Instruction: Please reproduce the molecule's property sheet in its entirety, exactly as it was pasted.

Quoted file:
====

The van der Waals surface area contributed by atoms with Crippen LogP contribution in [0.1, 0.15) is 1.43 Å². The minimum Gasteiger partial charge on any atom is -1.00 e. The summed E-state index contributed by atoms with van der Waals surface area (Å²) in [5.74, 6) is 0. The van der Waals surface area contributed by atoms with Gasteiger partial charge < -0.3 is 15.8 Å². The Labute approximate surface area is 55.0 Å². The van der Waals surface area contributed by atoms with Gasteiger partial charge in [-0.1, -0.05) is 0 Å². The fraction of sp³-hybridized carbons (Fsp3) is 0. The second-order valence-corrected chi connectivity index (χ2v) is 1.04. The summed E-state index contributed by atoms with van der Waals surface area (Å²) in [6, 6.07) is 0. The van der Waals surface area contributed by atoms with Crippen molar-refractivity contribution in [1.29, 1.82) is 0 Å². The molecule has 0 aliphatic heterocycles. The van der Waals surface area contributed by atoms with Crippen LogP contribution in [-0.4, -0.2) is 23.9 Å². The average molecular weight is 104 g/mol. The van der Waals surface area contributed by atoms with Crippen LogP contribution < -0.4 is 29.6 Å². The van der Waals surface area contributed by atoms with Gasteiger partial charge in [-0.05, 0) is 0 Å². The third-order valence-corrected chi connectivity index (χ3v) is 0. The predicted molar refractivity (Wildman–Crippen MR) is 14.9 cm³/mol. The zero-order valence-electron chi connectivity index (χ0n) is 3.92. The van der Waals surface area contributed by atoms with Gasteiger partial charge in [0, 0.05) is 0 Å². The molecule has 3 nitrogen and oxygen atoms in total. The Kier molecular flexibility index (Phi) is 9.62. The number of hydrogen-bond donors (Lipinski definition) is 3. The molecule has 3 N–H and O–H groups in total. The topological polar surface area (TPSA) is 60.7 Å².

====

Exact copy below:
The van der Waals surface area contributed by atoms with Crippen LogP contribution in [0.1, 0.15) is 1.43 Å². The minimum Gasteiger partial charge on any atom is -1.00 e. The summed E-state index contributed by atoms with van der Waals surface area (Å²) in [5.74, 6) is 0. The van der Waals surface area contributed by atoms with Gasteiger partial charge < -0.3 is 15.8 Å². The Labute approximate surface area is 55.0 Å². The van der Waals surface area contributed by atoms with Gasteiger partial charge in [-0.1, -0.05) is 0 Å². The fraction of sp³-hybridized carbons (Fsp3) is 0. The second-order valence-corrected chi connectivity index (χ2v) is 1.04. The summed E-state index contributed by atoms with van der Waals surface area (Å²) in [6, 6.07) is 0. The van der Waals surface area contributed by atoms with Crippen molar-refractivity contribution in [1.29, 1.82) is 0 Å². The molecule has 0 aliphatic heterocycles. The van der Waals surface area contributed by atoms with Crippen LogP contribution in [-0.4, -0.2) is 23.9 Å². The average molecular weight is 104 g/mol. The van der Waals surface area contributed by atoms with Crippen LogP contribution < -0.4 is 29.6 Å². The van der Waals surface area contributed by atoms with Gasteiger partial charge in [-0.05, 0) is 0 Å². The third-order valence-corrected chi connectivity index (χ3v) is 0. The predicted molar refractivity (Wildman–Crippen MR) is 14.9 cm³/mol. The zero-order valence-electron chi connectivity index (χ0n) is 3.92. The van der Waals surface area contributed by atoms with Gasteiger partial charge in [0, 0.05) is 0 Å². The molecule has 3 nitrogen and oxygen atoms in total. The Kier molecular flexibility index (Phi) is 9.62. The number of hydrogen-bond donors (Lipinski definition) is 3. The molecule has 3 N–H and O–H groups in total. The topological polar surface area (TPSA) is 60.7 Å².